The year is 1896 and The Boston Cooking School is in full swing. Mrs. Fannie Farmer, headmistress for the past six years, is hard at work preparing a new cookbook that would revolutionize the world of cooking. The Boston Cooking School Cookbook would become a common household title in kitchens for many generations to come.
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The television show Fannie’s Last Supper dives into the history of American cooking and explores how Fannie Farmer forever changed the way people cooked. For two years, Culinary expert Christopher Kimball researched and tested recipes from Farmer’s cookbook.
In this historical cooking documentary, Kimball and his team attempt to recreate an authentic turn-of-the-century 12-course dinner. It’s the kind of show that fans of period dramas and living history shows with Lucy Worsely will want to watch.
And, for those who want to know more after watching, there’s also a book: Fannie’s Last Supper: Re-creating One Amazing Meal from Fannie Farmer’s 1896 Cookbook. Think of it as a culinary thriller.
Below, Bryce from Instagram’s The Victorian Kitchen shares his reflections of the documentary.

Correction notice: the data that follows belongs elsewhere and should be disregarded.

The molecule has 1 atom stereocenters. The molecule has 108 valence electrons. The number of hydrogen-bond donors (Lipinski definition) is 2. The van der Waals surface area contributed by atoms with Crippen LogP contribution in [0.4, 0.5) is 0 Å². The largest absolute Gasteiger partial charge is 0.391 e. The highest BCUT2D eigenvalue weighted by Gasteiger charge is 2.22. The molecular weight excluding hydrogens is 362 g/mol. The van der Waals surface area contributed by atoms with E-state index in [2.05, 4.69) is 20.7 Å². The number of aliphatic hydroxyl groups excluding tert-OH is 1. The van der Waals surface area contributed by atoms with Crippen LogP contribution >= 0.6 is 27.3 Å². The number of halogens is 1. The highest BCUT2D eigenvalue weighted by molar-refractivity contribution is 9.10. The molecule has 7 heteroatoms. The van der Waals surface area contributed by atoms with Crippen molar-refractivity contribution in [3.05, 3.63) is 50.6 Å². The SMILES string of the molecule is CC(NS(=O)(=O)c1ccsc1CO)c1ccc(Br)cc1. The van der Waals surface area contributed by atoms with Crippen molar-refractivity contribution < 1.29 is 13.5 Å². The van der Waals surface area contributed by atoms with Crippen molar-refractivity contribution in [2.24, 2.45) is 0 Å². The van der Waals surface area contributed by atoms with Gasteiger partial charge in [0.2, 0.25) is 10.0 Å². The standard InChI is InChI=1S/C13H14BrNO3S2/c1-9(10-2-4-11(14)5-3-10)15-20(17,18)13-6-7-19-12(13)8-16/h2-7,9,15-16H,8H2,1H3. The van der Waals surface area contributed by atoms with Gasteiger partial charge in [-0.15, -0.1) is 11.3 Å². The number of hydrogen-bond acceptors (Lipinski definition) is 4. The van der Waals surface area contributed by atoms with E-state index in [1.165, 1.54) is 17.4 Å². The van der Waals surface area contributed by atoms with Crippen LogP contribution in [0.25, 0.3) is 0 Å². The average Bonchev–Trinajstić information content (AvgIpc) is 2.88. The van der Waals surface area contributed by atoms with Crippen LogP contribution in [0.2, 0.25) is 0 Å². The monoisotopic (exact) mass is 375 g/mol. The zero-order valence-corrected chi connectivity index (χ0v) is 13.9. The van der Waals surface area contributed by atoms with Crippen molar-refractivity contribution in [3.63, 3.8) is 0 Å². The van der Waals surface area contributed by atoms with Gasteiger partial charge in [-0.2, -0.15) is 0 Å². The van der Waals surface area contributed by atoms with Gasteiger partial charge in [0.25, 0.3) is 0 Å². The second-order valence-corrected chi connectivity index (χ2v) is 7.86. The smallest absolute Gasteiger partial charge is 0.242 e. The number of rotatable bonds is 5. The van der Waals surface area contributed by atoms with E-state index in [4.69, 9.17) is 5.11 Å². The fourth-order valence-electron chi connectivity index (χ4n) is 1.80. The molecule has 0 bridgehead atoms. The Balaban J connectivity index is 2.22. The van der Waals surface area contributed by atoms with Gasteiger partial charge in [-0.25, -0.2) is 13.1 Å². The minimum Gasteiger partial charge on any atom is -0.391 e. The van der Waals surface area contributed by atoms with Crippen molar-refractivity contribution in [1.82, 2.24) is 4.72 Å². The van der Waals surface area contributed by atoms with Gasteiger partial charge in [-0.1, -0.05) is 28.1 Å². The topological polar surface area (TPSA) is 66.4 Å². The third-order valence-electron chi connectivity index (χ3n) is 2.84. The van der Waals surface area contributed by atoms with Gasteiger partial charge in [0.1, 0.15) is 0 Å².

We can still feel the influence of Fannie Farmer – the Victorian era’s Julia Child – in the 21st century. Fannie lived in a world where following a recipe wasn’t something an amateur baker could easily do. There was no standard system of measurement that was universal across cookbooks (think cups, tablespoons, etc.) but Fannie’s cookbook lead the way by publishing easy to follow recipes with a reliable system of measurement.
Over the past three-quarters of a century, Fannie’s cookbook has sold more than three million copies and which is currently in its eleventh edition. And in her lifetime, the cookbook was a massive success, hurling Fannie into the limelight, and crowning her cooking royalty.
Ms. Farmer was a chef and domestic science extraordinaire, educator, and expert. Her recipes hold up well even today, and the documentary “Fannie’s Last Supper” highlights this beautifully. Released in 2010, the documentary is about culinary expert Christopher Kimball’s idea to revive a twelve course meal taken directly from the pages of Farmer’s famous cookbook.
Enlisting the help of America’s Test Kitchen chef Erin McMurrer, the idea was not only to test the Victorian era recipes, but also to improve and enhance them if need be. Staying as true as possible to the way Fannie would have cooked, Kimball, McMurrer used the same type of stove used by women in the 1800s.
As the documentary details, the hot, grueling and harrowing task of cooking on a wood burning stove takes its toll on a chef. “Fannie’s Last Supper” makes the viewer grateful for how much easier things have become for the modern cook.